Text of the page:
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Our zesty, flavorful Mexican Shredded Beef is the delicious basis for so many different recipes! Cook up a batch tonight!This Mexican Shredded Beef is an adapted version of the one that my husband Jack made many years ago, when he worked at the popular Edgewater Café, in Magnolia, Massachusetts. At the restaurant, they used large, commercial pressure cookers to cook the beef, but our version is cooked low-and-slow in the oven, making it a recipe that anyone can prepare at home. I’ve got to say – the aromas that fill our house when this Mexican Shredded Beef is cooking in the oven are pretty amazing!
How do you make Mexican Shredded Beef?First, place a layer of sliced onions and peppers in the bottom of a baking dish or Dutch oven – this serves as a bed for the beef as it cooks. Then, a wet rub made with tomato paste, honey, spices, chili sauce and our popular Rocket Fuel (or your favorite hot sauce) is slathered over the beef before it is cooked. Roast in the oven for about 3 to 3 ½ hours* and your Mexican Shredded Beef will be fork tender and ready to shred for sandwiches or other recipes!
What kind of beef should I use?We have made this recipe a number of times over the years with different grades of chuck roast – ranging from a really nice Angus beef to a less expensive, lower grade of beef known as “select”. *The cooking times varied greatly as a result. The select grade of beef, for example, took almost five hours to become fall-apart tender, while the Angus beef was tender in a little over two hours. Depending on your cut of beef, you’ll need to check to make sure your beef is tender. (It may even be easier to make this a day ahead of serving, or start it early in the day to make sure the meat is ready for your meal.)
What recipes can I make with this Mexican Shredded Beef?Here are a few delicious options:
- Beef and Bean Enchiladas
- Beef Chimichangas
- Beef Tostadas
- And our newest recipe: Baked Shredded Beef Taquitos!
Can I make this in a Slow Cooker or Instant Pot?Lots of readers have asked this question – and the answer is yes, although we do think the best caramelized flavor will come from roasting the beef in the oven as written in our recipe below.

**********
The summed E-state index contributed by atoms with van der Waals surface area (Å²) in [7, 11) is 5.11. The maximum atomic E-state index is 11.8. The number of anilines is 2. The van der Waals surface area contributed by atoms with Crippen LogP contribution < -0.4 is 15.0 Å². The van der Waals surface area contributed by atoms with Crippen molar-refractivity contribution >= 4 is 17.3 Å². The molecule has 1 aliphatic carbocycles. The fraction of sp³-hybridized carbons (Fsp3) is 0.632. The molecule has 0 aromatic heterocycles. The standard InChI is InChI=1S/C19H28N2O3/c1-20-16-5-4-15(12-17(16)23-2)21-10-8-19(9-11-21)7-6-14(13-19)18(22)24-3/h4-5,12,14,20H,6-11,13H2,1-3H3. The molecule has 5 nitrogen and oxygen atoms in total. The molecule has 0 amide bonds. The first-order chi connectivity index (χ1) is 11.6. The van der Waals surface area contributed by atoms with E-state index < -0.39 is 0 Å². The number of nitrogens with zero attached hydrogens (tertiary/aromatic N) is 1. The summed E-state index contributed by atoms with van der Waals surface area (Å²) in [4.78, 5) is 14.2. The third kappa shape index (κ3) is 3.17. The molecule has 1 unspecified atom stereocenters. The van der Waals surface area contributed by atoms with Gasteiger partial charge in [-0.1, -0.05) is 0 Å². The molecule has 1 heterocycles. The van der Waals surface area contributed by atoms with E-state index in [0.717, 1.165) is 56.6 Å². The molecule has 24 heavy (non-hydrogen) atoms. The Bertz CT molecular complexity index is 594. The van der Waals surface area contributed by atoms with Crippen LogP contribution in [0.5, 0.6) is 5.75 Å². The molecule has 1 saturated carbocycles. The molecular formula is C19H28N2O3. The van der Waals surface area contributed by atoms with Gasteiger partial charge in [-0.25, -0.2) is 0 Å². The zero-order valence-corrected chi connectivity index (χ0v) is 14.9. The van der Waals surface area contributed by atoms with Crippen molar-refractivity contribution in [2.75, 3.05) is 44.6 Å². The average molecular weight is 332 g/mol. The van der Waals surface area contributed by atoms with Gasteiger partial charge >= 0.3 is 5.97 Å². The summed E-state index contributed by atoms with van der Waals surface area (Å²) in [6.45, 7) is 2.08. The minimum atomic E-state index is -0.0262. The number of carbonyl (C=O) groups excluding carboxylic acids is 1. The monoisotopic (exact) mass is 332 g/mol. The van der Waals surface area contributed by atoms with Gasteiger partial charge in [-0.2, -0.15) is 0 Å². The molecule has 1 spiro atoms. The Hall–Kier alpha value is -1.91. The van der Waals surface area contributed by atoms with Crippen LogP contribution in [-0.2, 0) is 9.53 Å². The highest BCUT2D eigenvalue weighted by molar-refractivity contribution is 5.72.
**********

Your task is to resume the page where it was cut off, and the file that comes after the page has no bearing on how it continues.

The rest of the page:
Can I freeze the leftovers?Yes – in fact, we often cook up a batch of this Mexican Shredded Beef, then freeze half for a recipe another day. Just seal the portions of beef in an air-tight bag to avoid freezer burn (a food saver bag sealing system like this works especially well.) This Mexican Shredded Beef recipe originally appeared on A Family Feast in September 2013. We’ve updated the photos and post text. You may enjoy these other Mexican dishes:
- Mexican Pulled Chicken
- Chile Colorado Burritos
- Slow Cooker Beef Barbacoa
- Pickled Taco Vegetables
½ large onion, peeled and cut into large slices
½ large red bell pepper, seeded and cut into large slices
1 tablespoon tomato paste
1 tablespoon agave nectar or honey
1 teaspoon onion powder
½ teaspoon garlic powder
½ teaspoon dried cumin
½ teaspoon chili powder
1 teaspoon dried oregano
1 ½ teaspoons ground coriander
1 teaspoon Rocket Fuel, or your favorite hot sauce
½ teaspoon Sriracha chili sauce
2 ½ pounds chuck roast
1 cup beef stock
- Preheat oven to 300 degrees.
- In a 9×13-inch glass baking dish or Dutch oven with cover, lay sliced onions and peppers on bottom.
- Mix tomato paste, agave or honey, all the dried spices, Rocket Fuel and the chili sauce. Smear all over the beef, then set beef over peppers and onions. Pour the beef stock around the sides of the beef.
- Cover with parchment paper and then foil, sealing tight. (Or place the cover on the Dutch oven.)
- Roast in oven for three hours or until fork tender. Check after three hours and cook for another 30 minutes if not falling apart tender. Depending on the size, grade, quality and cut of the chuck, this cooking time could be much longer, see notes. *
- With two forks, shred meat and mix with all liquid, cooked onions and cooked peppers.
- Use as a filling for a variety of Mexican or Southwestern-inspired dishes.
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* We have made this a few times with different grades of chuck from a really nice Angus beef to a really low grade of beef known as “select”. The cooking times varied greatly as a result. The low grade of beef for example took almost five hours to become fall apart tender, where the Angus was tender in a little over two hours. Depending on all of the variables, you need to keep checking and cooking until tender. It might be easiest to make this a day ahead, or start cooking early in the day to ensure that your beef is ready for your meal.